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March 19, 2021 |
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Anti-Asian Discrimination and Attacks

President Fike speaks about the shocking and vile rise in Asian hate crimes and how such attacks are attacks on us all.

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Dear GGU Community,

This week, I shared my optimism about the news that the pandemic may soon see an end. Now, however, that uplifting news competes with headlines about the shocking and vile rise in Asian hate crimes.

Golden Gate University is home to many Asian American and Asian students, faculty, staff, and alumni, and we are an integral part of San Francisco’s SoMa Pilipinas neighborhood, an Asian American cultural heritage district. For these reasons, among many, I feel it is necessary to speak out on this important topic.

Tuesday evening, eight women—most Asian—were killed in three shootings at Atlanta-area spas. This follows the unprovoked killing of an 84-year-old Thai American in San Francisco; the assault and robbery of a 64-year-old Vietnamese American woman in broad daylight in San Jose; the assault of three people in Oakland’s Chinatown on the same day in January; and the face slashing of a 61-year-old Filipino American riding a New York subway.

The organization Stop AAPI Hate, which tracks discrimination and xenophobia against Asian Americans and Pacific Islanders, found nearly 3,800 incidents of hate, discrimination, or attacks from March 2020 through February 2021.

That several of the assaults took place in the Bay Area is disheartening and alarming. To many people throughout the world, the San Francisco Bay Area is admired for embodying a deep commitment to the values of inclusion, diversity, equity, and social justice. Our educational institutions produced the first ethnic studies programs in the nation. Our cities and corporations propagate these values not just in policies, but in practice. Our communities are sanctuaries for immigrants fleeing persecution and hate.

Many of us live here because we cherish the vibrancy of ethnic and racial diversity. To see any group in our community suffer like this is a jarring reminder that there is no safe harbor from hate.

We recognize that California has been central to the long history of anti-Asian prejudice dating back to the 1800s. In 1850, white gold mine and railway workers felt threatened by Chinese labor, resulting in a “foreign miners tax” that led many Chinese workers to abandon the mines. In 1882, Congress passed the Chinese Exclusion Act, whose influence on immigration policy stood for decades. Filipino agricultural and service workers faced “Positively No Filipinos Allowed” signs on the doors of establishments and social halls. And 60 years later, in what is surely among the most shameful of its official actions, the U.S. government forcibly placed 120,000 Japanese Americans in internment camps— questioning their loyalty during World War II.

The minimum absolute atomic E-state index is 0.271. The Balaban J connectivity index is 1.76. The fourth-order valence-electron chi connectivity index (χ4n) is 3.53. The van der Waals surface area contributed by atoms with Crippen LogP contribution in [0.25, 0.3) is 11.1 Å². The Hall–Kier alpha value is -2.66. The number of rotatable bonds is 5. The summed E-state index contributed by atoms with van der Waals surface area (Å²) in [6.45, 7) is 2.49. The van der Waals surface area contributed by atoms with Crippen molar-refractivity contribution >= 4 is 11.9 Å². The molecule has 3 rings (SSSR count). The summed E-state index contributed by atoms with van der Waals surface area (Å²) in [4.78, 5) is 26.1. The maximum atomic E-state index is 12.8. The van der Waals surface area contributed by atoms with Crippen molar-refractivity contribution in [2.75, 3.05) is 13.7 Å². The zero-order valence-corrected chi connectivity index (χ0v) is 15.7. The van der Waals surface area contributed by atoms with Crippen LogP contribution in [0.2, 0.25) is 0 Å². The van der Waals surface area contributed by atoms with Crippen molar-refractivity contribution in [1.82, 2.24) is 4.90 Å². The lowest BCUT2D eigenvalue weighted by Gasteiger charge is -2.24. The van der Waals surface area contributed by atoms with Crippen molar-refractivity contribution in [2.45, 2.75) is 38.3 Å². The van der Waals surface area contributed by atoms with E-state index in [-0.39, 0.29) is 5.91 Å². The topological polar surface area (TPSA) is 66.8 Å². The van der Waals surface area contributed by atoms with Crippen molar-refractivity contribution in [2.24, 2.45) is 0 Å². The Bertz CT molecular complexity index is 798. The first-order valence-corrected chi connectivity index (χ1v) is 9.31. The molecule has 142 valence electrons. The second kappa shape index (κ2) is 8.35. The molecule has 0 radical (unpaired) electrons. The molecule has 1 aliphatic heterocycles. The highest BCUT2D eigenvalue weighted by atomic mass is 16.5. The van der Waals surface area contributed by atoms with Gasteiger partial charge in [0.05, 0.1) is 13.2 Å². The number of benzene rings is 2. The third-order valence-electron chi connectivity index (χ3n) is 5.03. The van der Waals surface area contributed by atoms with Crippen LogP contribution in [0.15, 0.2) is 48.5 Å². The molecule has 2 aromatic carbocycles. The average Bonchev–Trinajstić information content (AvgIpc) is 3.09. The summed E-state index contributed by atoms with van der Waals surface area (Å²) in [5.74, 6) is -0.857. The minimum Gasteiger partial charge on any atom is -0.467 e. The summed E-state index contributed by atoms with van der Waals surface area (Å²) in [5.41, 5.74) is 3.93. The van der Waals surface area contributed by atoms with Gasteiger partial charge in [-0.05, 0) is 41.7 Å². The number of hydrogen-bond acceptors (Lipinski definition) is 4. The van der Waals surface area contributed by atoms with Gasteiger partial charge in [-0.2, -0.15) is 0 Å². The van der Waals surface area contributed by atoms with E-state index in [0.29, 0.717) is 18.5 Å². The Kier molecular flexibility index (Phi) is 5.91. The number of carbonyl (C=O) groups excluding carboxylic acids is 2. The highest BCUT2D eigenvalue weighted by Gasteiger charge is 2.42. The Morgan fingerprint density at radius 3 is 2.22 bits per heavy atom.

But most insidious has been the continued, less-visible discrimination since then, including the ill-informed assumption that the so-called Asian American “model minority” cannot face bigotry while simultaneously enjoying social and economic equality. In fact, many Asian Americans endure widespread bigotry rooted in xenophobia, envy, and cultural ignorance—regardless of their economic and social status.

Sometimes, these are racial microaggressions by well-intentioned friends, neighbors, teachers, and colleagues. Other times it is more visible, such as when our last President derisively used the terms “Wuhan virus” and “China virus,” and when broadly racist attitudes infected our national discourse.

Regardless of the source, the result is that many Asian Americans feel belittled, angered, frustrated, alienated, and invalidated as perpetual foreigners.

It is tempting to say, “This is not who we are” when confronted with shocking events such as those of the past weeks. In fact, it is who we are sometimes. To discount that ignores our shared responsibility to respond. Those who commit these acts do so with impunity because they think no one will care. But attacks against immigrants and Asian Americans are attacks on us all, and, as with the Black Lives Matter movement, we need a collective response and fearless action.

To those of you who are Asian American, we see you and appreciate your struggle. For those of us who are not Asian American, we must boldly take time from our personal and professional lives to listen and pay more attention. Many friends, colleagues, alumni, and students are silently hurting now; acknowledging the news and offering support and sympathy is important. More broadly, we can be allies by lending our time and energy to a variety of efforts, such as donating to Asian Americans Advancing Justice or Hate is a Virus, or learning how to intervene when we see Asian American harassment.

 These are just a few examples. Anchored on our more than hundred-year-old mission of leadership and service, GGU’s call to action is to be aware, elevate respect, provide care, and demonstrate support.

I would like to think that one day I won’t feel compelled to write such emails. But racism, bigotry, and xenophobia have a long and persistent history in our country. We cannot stand pat or remain indifferent against these formidable waves of injustice. As James Baldwin once said, “Not everything that is faced can be changed, but nothing can be changed until it is faced.”

Be well,

David